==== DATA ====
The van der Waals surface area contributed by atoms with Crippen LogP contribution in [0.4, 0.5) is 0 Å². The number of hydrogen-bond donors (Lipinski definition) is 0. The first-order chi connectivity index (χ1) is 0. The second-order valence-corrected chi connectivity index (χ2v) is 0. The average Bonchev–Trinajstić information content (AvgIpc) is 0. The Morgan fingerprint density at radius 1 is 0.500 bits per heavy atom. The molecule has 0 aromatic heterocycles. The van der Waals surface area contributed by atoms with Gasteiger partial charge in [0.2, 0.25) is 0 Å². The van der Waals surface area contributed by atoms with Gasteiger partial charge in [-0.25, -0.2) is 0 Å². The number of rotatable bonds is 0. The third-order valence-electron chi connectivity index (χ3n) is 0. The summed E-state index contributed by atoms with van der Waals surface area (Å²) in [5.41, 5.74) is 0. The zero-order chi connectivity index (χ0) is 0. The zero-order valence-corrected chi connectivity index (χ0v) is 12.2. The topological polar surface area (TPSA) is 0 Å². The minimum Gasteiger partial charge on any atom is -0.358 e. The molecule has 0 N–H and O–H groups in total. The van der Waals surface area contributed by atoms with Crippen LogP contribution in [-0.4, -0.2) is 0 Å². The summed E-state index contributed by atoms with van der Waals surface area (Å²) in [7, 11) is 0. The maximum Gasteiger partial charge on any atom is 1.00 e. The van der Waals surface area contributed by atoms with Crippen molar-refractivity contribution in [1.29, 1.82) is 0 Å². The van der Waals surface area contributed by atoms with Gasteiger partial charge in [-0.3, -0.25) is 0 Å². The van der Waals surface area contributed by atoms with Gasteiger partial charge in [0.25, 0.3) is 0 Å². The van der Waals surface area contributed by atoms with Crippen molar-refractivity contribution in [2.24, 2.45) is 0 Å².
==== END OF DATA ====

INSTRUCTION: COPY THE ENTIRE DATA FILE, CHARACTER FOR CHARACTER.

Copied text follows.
The van der Waals surface area contributed by atoms with Crippen LogP contribution in [0.4, 0.5) is 0 Å². The number of hydrogen-bond donors (Lipinski definition) is 0. The first-order chi connectivity index (χ1) is 0. The second-order valence-corrected chi connectivity index (χ2v) is 0. The average Bonchev–Trinajstić information content (AvgIpc) is 0. The Morgan fingerprint density at radius 1 is 0.500 bits per heavy atom. The molecule has 0 aromatic heterocycles. The van der Waals surface area contributed by atoms with Gasteiger partial charge in [0.2, 0.25) is 0 Å². The van der Waals surface area contributed by atoms with Gasteiger partial charge in [-0.25, -0.2) is 0 Å². The number of rotatable bonds is 0. The third-order valence-electron chi connectivity index (χ3n) is 0. The summed E-state index contributed by atoms with van der Waals surface area (Å²) in [5.41, 5.74) is 0. The zero-order chi connectivity index (χ0) is 0. The zero-order valence-corrected chi connectivity index (χ0v) is 12.2. The topological polar surface area (TPSA) is 0 Å². The minimum Gasteiger partial charge on any atom is -0.358 e. The molecule has 0 N–H and O–H groups in total. The van der Waals surface area contributed by atoms with Crippen LogP contribution in [-0.4, -0.2) is 0 Å². The summed E-state index contributed by atoms with van der Waals surface area (Å²) in [7, 11) is 0. The maximum Gasteiger partial charge on any atom is 1.00 e. The van der Waals surface area contributed by atoms with Crippen molar-refractivity contribution in [1.29, 1.82) is 0 Å². The van der Waals surface area contributed by atoms with Gasteiger partial charge in [-0.3, -0.25) is 0 Å². The van der Waals surface area contributed by atoms with Gasteiger partial charge in [0.25, 0.3) is 0 Å². The van der Waals surface area contributed by atoms with Crippen molar-refractivity contribution in [2.24, 2.45) is 0 Å².